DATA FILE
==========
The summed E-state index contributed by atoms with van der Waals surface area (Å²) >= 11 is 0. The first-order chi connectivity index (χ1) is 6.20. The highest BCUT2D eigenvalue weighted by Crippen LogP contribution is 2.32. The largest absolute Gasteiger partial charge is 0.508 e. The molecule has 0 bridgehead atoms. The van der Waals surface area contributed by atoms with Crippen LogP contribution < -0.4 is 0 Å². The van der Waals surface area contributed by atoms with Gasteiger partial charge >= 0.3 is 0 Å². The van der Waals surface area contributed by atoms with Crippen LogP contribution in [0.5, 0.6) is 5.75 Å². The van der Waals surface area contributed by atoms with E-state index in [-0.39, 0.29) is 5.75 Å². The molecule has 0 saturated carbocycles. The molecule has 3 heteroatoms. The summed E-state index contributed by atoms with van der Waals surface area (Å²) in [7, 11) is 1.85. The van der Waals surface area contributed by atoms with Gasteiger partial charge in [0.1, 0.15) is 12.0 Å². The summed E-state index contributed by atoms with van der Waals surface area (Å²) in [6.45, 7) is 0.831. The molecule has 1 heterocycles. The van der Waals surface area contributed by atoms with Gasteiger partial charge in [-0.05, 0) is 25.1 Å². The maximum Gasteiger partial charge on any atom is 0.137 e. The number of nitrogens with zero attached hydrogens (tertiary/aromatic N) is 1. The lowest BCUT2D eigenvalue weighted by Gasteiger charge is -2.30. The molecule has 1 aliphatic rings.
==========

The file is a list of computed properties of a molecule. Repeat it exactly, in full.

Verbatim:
The summed E-state index contributed by atoms with van der Waals surface area (Å²) >= 11 is 0. The first-order chi connectivity index (χ1) is 6.20. The highest BCUT2D eigenvalue weighted by Crippen LogP contribution is 2.32. The largest absolute Gasteiger partial charge is 0.508 e. The molecule has 0 bridgehead atoms. The van der Waals surface area contributed by atoms with Crippen LogP contribution < -0.4 is 0 Å². The van der Waals surface area contributed by atoms with Gasteiger partial charge >= 0.3 is 0 Å². The van der Waals surface area contributed by atoms with Crippen LogP contribution in [0.5, 0.6) is 5.75 Å². The van der Waals surface area contributed by atoms with E-state index in [-0.39, 0.29) is 5.75 Å². The molecule has 0 saturated carbocycles. The molecule has 3 heteroatoms. The summed E-state index contributed by atoms with van der Waals surface area (Å²) in [7, 11) is 1.85. The van der Waals surface area contributed by atoms with Gasteiger partial charge in [0.1, 0.15) is 12.0 Å². The summed E-state index contributed by atoms with van der Waals surface area (Å²) in [6.45, 7) is 0.831. The molecule has 1 heterocycles. The van der Waals surface area contributed by atoms with Gasteiger partial charge in [-0.05, 0) is 25.1 Å². The maximum Gasteiger partial charge on any atom is 0.137 e. The number of nitrogens with zero attached hydrogens (tertiary/aromatic N) is 1. The lowest BCUT2D eigenvalue weighted by Gasteiger charge is -2.30. The molecule has 1 aliphatic rings.